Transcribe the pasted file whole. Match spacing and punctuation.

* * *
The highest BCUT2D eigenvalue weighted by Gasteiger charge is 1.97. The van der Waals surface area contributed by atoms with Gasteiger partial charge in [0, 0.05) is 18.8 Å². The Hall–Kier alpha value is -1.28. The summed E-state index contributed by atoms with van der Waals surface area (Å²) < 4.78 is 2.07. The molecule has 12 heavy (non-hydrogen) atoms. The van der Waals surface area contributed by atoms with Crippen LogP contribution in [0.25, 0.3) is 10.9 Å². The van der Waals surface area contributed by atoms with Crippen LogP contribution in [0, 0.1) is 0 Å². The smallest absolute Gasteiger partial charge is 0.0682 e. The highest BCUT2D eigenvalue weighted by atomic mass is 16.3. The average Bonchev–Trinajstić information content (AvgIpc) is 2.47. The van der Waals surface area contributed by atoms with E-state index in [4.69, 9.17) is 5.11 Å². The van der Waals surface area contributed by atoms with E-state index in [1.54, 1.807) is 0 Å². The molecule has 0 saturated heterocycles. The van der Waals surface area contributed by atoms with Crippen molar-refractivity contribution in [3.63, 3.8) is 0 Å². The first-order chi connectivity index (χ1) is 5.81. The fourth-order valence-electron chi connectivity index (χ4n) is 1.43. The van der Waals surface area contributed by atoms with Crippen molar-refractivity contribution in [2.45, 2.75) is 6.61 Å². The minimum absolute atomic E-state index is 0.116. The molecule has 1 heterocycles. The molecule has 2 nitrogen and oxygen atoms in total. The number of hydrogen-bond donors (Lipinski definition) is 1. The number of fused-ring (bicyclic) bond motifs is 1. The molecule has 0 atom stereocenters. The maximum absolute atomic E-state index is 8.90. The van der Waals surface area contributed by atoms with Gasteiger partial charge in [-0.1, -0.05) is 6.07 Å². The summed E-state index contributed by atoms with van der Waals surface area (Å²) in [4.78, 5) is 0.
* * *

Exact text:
The highest BCUT2D eigenvalue weighted by Gasteiger charge is 1.97. The van der Waals surface area contributed by atoms with Gasteiger partial charge in [0, 0.05) is 18.8 Å². The Hall–Kier alpha value is -1.28. The summed E-state index contributed by atoms with van der Waals surface area (Å²) < 4.78 is 2.07. The molecule has 12 heavy (non-hydrogen) atoms. The van der Waals surface area contributed by atoms with Crippen LogP contribution in [0.25, 0.3) is 10.9 Å². The van der Waals surface area contributed by atoms with Crippen LogP contribution in [0, 0.1) is 0 Å². The smallest absolute Gasteiger partial charge is 0.0682 e. The highest BCUT2D eigenvalue weighted by atomic mass is 16.3. The average Bonchev–Trinajstić information content (AvgIpc) is 2.47. The van der Waals surface area contributed by atoms with E-state index in [4.69, 9.17) is 5.11 Å². The van der Waals surface area contributed by atoms with E-state index in [1.54, 1.807) is 0 Å². The molecule has 0 saturated heterocycles. The van der Waals surface area contributed by atoms with Crippen molar-refractivity contribution in [3.63, 3.8) is 0 Å². The first-order chi connectivity index (χ1) is 5.81. The fourth-order valence-electron chi connectivity index (χ4n) is 1.43. The van der Waals surface area contributed by atoms with Crippen molar-refractivity contribution in [2.45, 2.75) is 6.61 Å². The minimum absolute atomic E-state index is 0.116. The molecule has 1 heterocycles. The molecule has 2 nitrogen and oxygen atoms in total. The number of hydrogen-bond donors (Lipinski definition) is 1. The number of fused-ring (bicyclic) bond motifs is 1. The molecule has 0 atom stereocenters. The maximum absolute atomic E-state index is 8.90. The van der Waals surface area contributed by atoms with Gasteiger partial charge in [-0.1, -0.05) is 6.07 Å². The summed E-state index contributed by atoms with van der Waals surface area (Å²) in [4.78, 5) is 0.